The tree peony (Paeonia suffruticosa) became China’s top ornamental flower during the Tang Dynasty (618-906), when horticulturists developed large, colorful blooms, cultivars were fiercely coveted and a tradition of peony-growing erupted throughout China. A few rare tree peonies came to the Garden directly from China. Orchids grow throughout this Garden of Awakening Orchids, including terrestrial orchids (Blettila striata), which are prized for elegant simplicity and ease of care. I have been to Suzhou a few times now and walking into this garden, felt as though I was transported back to China again. This beautiful garden is a self sustaining non profit.

Just down the hill, the International Rose Test Garden. This was spectacular with thousands and thousands of roses. The scent in some of the areas was heavenly. Founded in 1917, Portland’s International Rose Test Garden is the oldest official, continuously operated public rose test garden in the United States. Even as World War I was raging in Europe, hybridists sent roses from around the world to Portland’s garden for testing and to keep the new hybrids safe from being destroyed by the bombing in Europe. The garden currently houses almost 8,000 roses.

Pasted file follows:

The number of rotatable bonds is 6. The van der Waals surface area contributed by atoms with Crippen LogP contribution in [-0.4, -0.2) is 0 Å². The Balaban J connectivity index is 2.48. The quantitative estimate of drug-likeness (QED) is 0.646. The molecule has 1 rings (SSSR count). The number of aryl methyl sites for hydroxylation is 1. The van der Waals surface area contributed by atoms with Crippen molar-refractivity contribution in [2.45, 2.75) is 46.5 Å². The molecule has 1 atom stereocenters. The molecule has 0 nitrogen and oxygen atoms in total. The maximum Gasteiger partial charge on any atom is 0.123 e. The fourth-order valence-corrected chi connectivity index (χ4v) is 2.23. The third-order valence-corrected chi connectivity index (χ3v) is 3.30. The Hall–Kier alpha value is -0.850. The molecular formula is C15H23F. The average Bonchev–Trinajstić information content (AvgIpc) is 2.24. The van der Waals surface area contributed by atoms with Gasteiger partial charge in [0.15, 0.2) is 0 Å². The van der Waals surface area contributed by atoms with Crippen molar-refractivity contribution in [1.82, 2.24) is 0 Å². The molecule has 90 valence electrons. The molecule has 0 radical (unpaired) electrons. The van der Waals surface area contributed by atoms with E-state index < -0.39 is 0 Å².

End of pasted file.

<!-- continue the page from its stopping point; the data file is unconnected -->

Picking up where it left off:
The primary purpose of the garden is to serve as a testing ground for new rose varieties and to show the public what is commercially available. To stay current with the newest roses on the market, a number of rose beds are changed out every year. The garden is one of 24 official testing sites for the internationally respected All-America Rose Selection (AARS) and is one of only six testing sites for the American Rose Society miniature rose test program. The terrace above the Shakespeare garden was originally planted in old garden roses. By 1959, so many City of Portland Gold Award roses had crept into the terrace that it became known as the Gold Award Garden and the old garden roses were moved to another area of the garden.